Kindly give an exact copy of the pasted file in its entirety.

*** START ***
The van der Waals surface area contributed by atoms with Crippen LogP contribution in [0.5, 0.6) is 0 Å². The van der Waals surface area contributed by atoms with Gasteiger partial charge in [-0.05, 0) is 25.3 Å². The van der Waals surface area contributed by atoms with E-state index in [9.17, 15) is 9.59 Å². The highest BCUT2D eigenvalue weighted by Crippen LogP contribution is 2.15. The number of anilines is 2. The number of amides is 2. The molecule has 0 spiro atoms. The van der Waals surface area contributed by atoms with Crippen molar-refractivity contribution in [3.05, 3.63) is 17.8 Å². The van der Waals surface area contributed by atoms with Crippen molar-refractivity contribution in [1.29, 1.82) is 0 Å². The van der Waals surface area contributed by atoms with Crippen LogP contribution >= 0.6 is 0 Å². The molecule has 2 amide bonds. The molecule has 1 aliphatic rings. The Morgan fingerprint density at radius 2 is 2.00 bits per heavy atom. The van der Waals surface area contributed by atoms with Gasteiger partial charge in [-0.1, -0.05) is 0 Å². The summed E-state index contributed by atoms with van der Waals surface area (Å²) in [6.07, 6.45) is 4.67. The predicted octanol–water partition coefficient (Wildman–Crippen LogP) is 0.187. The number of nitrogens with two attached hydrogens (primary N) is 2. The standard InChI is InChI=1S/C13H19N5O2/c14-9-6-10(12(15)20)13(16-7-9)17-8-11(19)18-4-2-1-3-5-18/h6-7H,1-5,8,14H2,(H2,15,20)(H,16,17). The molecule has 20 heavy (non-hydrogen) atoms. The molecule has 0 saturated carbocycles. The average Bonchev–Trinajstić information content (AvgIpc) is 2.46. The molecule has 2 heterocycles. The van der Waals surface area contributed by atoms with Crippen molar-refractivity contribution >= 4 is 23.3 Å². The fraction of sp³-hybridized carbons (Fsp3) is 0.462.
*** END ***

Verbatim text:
The van der Waals surface area contributed by atoms with Crippen LogP contribution in [0.5, 0.6) is 0 Å². The van der Waals surface area contributed by atoms with Gasteiger partial charge in [-0.05, 0) is 25.3 Å². The van der Waals surface area contributed by atoms with E-state index in [9.17, 15) is 9.59 Å². The highest BCUT2D eigenvalue weighted by Crippen LogP contribution is 2.15. The number of anilines is 2. The number of amides is 2. The molecule has 0 spiro atoms. The van der Waals surface area contributed by atoms with Crippen molar-refractivity contribution in [3.05, 3.63) is 17.8 Å². The van der Waals surface area contributed by atoms with Crippen molar-refractivity contribution in [1.29, 1.82) is 0 Å². The van der Waals surface area contributed by atoms with Crippen LogP contribution >= 0.6 is 0 Å². The molecule has 2 amide bonds. The molecule has 1 aliphatic rings. The Morgan fingerprint density at radius 2 is 2.00 bits per heavy atom. The van der Waals surface area contributed by atoms with Gasteiger partial charge in [-0.1, -0.05) is 0 Å². The summed E-state index contributed by atoms with van der Waals surface area (Å²) in [6.07, 6.45) is 4.67. The predicted octanol–water partition coefficient (Wildman–Crippen LogP) is 0.187. The number of nitrogens with two attached hydrogens (primary N) is 2. The standard InChI is InChI=1S/C13H19N5O2/c14-9-6-10(12(15)20)13(16-7-9)17-8-11(19)18-4-2-1-3-5-18/h6-7H,1-5,8,14H2,(H2,15,20)(H,16,17). The molecule has 20 heavy (non-hydrogen) atoms. The molecule has 0 saturated carbocycles. The average Bonchev–Trinajstić information content (AvgIpc) is 2.46. The molecule has 2 heterocycles. The van der Waals surface area contributed by atoms with Crippen molar-refractivity contribution >= 4 is 23.3 Å². The fraction of sp³-hybridized carbons (Fsp3) is 0.462.